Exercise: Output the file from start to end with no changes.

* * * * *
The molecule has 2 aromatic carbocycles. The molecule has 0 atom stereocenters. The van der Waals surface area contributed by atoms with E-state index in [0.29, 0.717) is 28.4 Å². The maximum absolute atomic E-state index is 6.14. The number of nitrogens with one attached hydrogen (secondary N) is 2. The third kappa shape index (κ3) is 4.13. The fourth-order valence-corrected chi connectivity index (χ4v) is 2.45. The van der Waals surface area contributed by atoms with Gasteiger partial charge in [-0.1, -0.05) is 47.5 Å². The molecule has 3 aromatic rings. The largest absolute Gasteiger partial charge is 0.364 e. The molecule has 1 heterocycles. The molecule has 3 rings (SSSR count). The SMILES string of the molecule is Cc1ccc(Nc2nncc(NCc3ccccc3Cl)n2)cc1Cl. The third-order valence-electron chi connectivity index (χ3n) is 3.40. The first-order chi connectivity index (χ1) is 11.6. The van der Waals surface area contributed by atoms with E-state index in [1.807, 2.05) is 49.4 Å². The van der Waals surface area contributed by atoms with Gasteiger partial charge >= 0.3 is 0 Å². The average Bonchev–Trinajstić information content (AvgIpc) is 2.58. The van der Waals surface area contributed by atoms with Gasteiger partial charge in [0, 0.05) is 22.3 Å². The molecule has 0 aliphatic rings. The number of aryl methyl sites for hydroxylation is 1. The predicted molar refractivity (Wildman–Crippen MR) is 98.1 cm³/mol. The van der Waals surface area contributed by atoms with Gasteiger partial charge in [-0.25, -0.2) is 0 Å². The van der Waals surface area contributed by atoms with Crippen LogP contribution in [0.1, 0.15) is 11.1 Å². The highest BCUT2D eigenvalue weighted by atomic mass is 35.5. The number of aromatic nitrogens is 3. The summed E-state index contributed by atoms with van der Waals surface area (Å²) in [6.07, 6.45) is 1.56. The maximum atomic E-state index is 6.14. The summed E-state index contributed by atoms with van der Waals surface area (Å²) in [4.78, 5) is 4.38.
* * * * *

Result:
The molecule has 2 aromatic carbocycles. The molecule has 0 atom stereocenters. The van der Waals surface area contributed by atoms with E-state index in [0.29, 0.717) is 28.4 Å². The maximum absolute atomic E-state index is 6.14. The number of nitrogens with one attached hydrogen (secondary N) is 2. The third kappa shape index (κ3) is 4.13. The fourth-order valence-corrected chi connectivity index (χ4v) is 2.45. The van der Waals surface area contributed by atoms with Gasteiger partial charge in [-0.1, -0.05) is 47.5 Å². The molecule has 3 aromatic rings. The largest absolute Gasteiger partial charge is 0.364 e. The molecule has 1 heterocycles. The molecule has 3 rings (SSSR count). The SMILES string of the molecule is Cc1ccc(Nc2nncc(NCc3ccccc3Cl)n2)cc1Cl. The third-order valence-electron chi connectivity index (χ3n) is 3.40. The first-order chi connectivity index (χ1) is 11.6. The van der Waals surface area contributed by atoms with E-state index in [1.807, 2.05) is 49.4 Å². The van der Waals surface area contributed by atoms with Gasteiger partial charge >= 0.3 is 0 Å². The average Bonchev–Trinajstić information content (AvgIpc) is 2.58. The van der Waals surface area contributed by atoms with Gasteiger partial charge in [0, 0.05) is 22.3 Å². The molecule has 0 aliphatic rings. The number of aryl methyl sites for hydroxylation is 1. The predicted molar refractivity (Wildman–Crippen MR) is 98.1 cm³/mol. The van der Waals surface area contributed by atoms with Gasteiger partial charge in [-0.25, -0.2) is 0 Å². The van der Waals surface area contributed by atoms with Crippen LogP contribution in [0.1, 0.15) is 11.1 Å². The highest BCUT2D eigenvalue weighted by atomic mass is 35.5. The number of aromatic nitrogens is 3. The summed E-state index contributed by atoms with van der Waals surface area (Å²) in [6.07, 6.45) is 1.56. The maximum atomic E-state index is 6.14. The summed E-state index contributed by atoms with van der Waals surface area (Å²) in [4.78, 5) is 4.38.